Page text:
Chinese Internet Use

Internet Users in China:
     China had approximately 137 million internet users in 2007. Of these users, just under sixty percent were male, and about eighty percent had graduated from high school, and most of those were in some form of higher learning like that of a university. The most active users of the internet in china are educated males between the ages of eighteen and thirty-two. What are the popular and various uses of the internet there? These include online gaming, emailing, blogging, chatting, checking the news, sports stories, entertainment, researching, and an assortment of others.

Popular Internet Video in China:

Government Internet Use:

The Chinese government encourages internet users to use the World Wide Web for economic advancements and “soft uses”, or entertainment, sports stories, gaming, and even some porn. Other times the government supports internet use includes during times of wanted patriotism or wavering nationalism. The government allows people to let the pressure off so to speak- and allows them to post, blog, and converse about events to foster national pride. This was the case directly after the Chinese Embassy Bombing in Belgrade. The government uses the internet by letting the internet users spew out proclaimed greatness or other propaganda material in these instances. The internet is as a tool being used in the hands of China’s leaders for the advancement of the government.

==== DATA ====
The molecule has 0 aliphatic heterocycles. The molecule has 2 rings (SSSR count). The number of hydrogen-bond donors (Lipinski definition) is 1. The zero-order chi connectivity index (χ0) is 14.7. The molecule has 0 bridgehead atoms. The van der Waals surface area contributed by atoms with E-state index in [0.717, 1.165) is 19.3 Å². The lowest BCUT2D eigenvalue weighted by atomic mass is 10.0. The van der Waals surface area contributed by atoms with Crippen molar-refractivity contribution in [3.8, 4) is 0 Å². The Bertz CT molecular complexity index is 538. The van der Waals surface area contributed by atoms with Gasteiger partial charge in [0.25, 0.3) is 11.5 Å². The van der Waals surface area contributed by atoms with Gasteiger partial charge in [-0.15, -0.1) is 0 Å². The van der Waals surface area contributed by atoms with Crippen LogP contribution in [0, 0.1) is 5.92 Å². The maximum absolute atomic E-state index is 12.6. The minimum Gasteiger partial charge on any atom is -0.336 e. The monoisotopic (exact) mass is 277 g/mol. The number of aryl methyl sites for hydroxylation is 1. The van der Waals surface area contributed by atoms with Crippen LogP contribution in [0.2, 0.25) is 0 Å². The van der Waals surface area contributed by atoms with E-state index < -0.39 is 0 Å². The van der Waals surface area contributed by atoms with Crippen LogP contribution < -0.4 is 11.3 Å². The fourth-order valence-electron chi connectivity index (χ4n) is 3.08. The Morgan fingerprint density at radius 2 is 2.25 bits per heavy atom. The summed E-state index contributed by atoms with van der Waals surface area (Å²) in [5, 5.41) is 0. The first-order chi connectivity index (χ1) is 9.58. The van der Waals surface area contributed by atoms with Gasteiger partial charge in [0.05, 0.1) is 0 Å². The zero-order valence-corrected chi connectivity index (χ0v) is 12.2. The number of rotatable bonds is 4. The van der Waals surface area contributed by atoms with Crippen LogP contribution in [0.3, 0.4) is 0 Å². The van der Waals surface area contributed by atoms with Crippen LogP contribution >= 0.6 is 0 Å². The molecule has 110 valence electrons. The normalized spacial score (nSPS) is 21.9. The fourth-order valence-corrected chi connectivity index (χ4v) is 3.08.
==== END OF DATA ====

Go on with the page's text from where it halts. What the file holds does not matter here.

Other Internet Users in China:  

Besides recreational uses and governmental manipulation of the internet in China, another group on the flip side is showing its face. This unnamed group of users harnesses the internet for research and for the advancement of ideas not necessarily running parallel to those of the government. As of late, due to censorship (discussed under a page of that name with a link on the left) the amount of public academic research and journalism has gone down. Why? Because these types of internet users are considered an enemy of the rule of the Chinese government. (The effects of this group of public intellectuals are also discussed on the page of the same name with a link on the left.)

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